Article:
6 Items Challenge 2018: six items for six weeks, could you do it?

6 Items Challenge 2018: six items for six weeks, could you do it?

Since discovering Labour Behind the Label a few years ago, I have been looking for ways to support their work and have partaken in the #6itemschallenge twice now.

The campaign aims to show how little we can wear if we put our minds to it, teach us about a sustainable wardrobe – and think more about those who produce our clothing. LBTL directly support textiles workers all over the globe, and aim to bring awareness to consumers and a living wage to those working with insufficient wages, or often, none at all.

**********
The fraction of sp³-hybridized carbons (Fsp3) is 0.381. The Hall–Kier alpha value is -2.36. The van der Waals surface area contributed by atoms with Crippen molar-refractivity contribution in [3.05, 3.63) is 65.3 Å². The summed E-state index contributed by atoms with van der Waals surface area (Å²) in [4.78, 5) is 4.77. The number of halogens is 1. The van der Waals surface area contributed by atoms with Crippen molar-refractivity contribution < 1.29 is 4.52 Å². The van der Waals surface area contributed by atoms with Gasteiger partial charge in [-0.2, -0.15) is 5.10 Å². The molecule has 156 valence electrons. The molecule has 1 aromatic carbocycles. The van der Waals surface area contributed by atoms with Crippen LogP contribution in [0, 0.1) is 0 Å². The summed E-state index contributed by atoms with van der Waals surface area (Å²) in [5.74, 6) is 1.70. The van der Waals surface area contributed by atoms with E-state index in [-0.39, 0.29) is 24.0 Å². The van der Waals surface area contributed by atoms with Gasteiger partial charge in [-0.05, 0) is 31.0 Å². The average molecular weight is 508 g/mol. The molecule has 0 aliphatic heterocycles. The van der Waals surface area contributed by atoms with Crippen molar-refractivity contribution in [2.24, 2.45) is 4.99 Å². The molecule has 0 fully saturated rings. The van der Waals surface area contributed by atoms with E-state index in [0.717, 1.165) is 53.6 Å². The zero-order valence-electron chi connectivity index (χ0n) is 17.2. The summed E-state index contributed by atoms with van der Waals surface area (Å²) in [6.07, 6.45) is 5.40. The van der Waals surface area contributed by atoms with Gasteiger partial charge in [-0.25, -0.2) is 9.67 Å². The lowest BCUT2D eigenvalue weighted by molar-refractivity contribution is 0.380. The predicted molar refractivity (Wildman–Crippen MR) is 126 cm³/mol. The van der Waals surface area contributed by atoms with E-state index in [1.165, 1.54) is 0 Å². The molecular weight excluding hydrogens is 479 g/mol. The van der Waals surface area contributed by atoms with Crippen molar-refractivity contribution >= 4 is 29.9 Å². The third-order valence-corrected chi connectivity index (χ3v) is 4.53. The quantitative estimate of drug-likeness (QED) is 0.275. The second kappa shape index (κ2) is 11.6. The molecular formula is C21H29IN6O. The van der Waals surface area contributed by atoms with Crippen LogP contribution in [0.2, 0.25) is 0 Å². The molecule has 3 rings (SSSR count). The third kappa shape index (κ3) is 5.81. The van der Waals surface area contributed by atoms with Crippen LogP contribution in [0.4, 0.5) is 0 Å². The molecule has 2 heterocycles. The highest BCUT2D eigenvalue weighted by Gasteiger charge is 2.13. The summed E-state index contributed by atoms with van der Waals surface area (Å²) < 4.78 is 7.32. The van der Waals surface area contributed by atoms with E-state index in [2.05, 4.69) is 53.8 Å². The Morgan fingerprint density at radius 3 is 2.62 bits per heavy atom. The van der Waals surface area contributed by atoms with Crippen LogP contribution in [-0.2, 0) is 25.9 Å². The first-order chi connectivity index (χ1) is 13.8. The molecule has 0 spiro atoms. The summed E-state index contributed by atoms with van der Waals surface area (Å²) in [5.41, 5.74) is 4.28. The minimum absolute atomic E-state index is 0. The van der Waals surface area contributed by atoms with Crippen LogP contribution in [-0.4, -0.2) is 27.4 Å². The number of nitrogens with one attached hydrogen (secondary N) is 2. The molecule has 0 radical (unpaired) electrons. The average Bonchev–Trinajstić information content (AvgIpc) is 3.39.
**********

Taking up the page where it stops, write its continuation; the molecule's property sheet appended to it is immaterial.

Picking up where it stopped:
At time of press, workers at a factory in Istanbul are seeking the help of LBTL to recoup 3 months of unpaid wages from Zara, Next and Mango. You would think that such high street giants could afford to compensate their workers, but incidents such as the Rana Plaza disaster show us that fast fashion giants are loathe to accept any culpability for standards at their productions bases, and this is where the challenge comes in.

Show the stores that dominate our high street that we can live with less, and make the commitment to pay more, repairing, swapping, and upcycling all items you buy – cradle to grave. Valuing our clothes gives value to the craft of workers who produce them for us, and reinforces our links to artisans.

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So what is the challenge?

  • 6 weeks
  • 6 items